Rare structures on moth eyes that help the insects see at night have inspired a new anti-reflection film for electronic devices. The new technology targets helping users see their screens even in bright daylight.
The film significantly reduces glare as well as the need to duck into the shade to read what’s on the screen.
“For most commercial smartphones, the moth-eye film can improve the readability of the screen by ten times under a clear sky. Under direct sunlight, it can improve the readability of the screen by five times,” said Professor Shin-Tson Wu, a physicist in the College of Optics and Photonics at the University Of Central Florida (UCF).
The film inspired by nature is anticipated to be cheap to manufacture and has the added benefits of being scratch-resistant and self-cleaning. Users could finally free their phones of the dust, fingerprints and grime that tend to collect on regular touch screens.
Wu’s team, including Guanjan Tan, the study’s lead author, and Jiun-Haw Lee’s team from National Taiwan University (NTU), were inspired to develop the anti-reflective film after hearing about the so-called moth-eye effect. This term refers to the unique pattern of anti-reflective nanostructures on the outer surface of a moth’s corneas.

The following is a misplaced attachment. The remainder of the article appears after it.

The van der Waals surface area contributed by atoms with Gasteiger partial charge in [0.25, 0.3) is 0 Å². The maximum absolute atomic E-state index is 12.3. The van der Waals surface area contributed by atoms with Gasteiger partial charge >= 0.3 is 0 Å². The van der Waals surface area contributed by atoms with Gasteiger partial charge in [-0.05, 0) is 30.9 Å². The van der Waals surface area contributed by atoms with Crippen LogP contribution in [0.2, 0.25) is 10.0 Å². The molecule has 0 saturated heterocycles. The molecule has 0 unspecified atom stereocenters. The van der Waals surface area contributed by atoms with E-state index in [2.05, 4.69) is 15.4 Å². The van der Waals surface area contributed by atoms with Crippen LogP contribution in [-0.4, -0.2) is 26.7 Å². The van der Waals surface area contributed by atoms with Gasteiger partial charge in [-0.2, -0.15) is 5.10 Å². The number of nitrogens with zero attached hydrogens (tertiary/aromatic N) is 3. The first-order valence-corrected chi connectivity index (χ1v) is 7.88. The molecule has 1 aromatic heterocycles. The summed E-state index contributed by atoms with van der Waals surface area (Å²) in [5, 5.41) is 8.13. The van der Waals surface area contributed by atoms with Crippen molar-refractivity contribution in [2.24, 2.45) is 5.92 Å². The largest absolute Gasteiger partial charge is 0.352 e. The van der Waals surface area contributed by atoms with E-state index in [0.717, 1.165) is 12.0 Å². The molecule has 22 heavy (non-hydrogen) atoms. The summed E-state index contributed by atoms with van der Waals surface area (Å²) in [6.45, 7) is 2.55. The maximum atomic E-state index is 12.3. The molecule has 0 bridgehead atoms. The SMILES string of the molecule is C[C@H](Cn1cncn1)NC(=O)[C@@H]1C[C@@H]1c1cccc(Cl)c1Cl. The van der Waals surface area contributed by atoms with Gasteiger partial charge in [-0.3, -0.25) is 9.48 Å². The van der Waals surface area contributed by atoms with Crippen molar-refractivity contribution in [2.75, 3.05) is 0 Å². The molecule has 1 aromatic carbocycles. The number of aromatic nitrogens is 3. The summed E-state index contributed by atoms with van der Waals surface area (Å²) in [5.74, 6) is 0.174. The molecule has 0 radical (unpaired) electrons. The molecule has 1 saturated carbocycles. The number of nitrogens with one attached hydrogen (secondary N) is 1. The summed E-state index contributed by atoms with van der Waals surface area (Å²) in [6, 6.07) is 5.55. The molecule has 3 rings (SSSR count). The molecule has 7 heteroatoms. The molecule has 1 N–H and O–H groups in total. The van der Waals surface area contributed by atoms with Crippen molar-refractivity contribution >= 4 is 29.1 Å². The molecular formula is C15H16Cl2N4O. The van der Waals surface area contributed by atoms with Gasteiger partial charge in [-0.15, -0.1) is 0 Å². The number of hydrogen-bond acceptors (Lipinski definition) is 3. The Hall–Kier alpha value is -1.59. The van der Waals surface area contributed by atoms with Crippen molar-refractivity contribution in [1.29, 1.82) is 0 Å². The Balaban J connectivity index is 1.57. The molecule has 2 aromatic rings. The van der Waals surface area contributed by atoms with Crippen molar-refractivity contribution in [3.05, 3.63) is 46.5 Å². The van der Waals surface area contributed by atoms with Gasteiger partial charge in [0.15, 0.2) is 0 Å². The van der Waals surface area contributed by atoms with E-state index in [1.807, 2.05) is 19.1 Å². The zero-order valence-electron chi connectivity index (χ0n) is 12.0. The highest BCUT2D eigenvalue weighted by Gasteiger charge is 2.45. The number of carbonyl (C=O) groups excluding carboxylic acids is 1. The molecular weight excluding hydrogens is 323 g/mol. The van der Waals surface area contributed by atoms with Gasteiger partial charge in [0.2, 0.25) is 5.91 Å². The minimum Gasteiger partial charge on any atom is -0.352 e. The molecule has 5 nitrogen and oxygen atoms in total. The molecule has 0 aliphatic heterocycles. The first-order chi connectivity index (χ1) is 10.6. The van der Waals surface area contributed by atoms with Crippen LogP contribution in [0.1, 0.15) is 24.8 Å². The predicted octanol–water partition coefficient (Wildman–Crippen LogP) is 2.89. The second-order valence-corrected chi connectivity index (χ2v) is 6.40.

The nanostructures permits light to pass into the eyes, but don’t allow it to reflect out. This helps moths see in the dark but also prevents their eyes from reflecting light that might give the insects away to predators. Wu and Tan thought the technique could serve as a low-cost solution to improve the readability of electronic displays.
Many smartphones and laptops have been designed to solve the problem of glare using a sensor that detects the quality of light and can enhance the brightness or even dim the screen according to the environment. But increasing the display brightness typically drains a device’s battery.
With this new coating, no additional power is required.
The moth-eye-like nanostructure film can be fabricated and sold as an accessory for our devices, just like screen-protection films or it can also be integrated into the whole device-manufacturing process.”
To make the film, the researchers first created a mold using tiny “nanospheres” that they applied to a glass surface and that self-assembled into a tightly packed layer. The researchers then used the mold like a template to press the pattern into the film.
Scaling up the assembly to industrial levels would be simple to do. The mold would be applied to a wheel and will use it for roll-to-roll manufacturing, like an old-school printing press.
The next step for the researchers, they said, is to improve the film’s durability, finding the right balance between flexibility and hardness.
Wu said his team of researchers is very excited about the results they achieved. The technology can be applied to smartphones, tablets and TVs that are already on the market, Wu said. But it doesn’t have to stop there. Because the coating is so thin and flexible, it could be used in the future on flexible or even foldable displays. Sounds pretty exciting.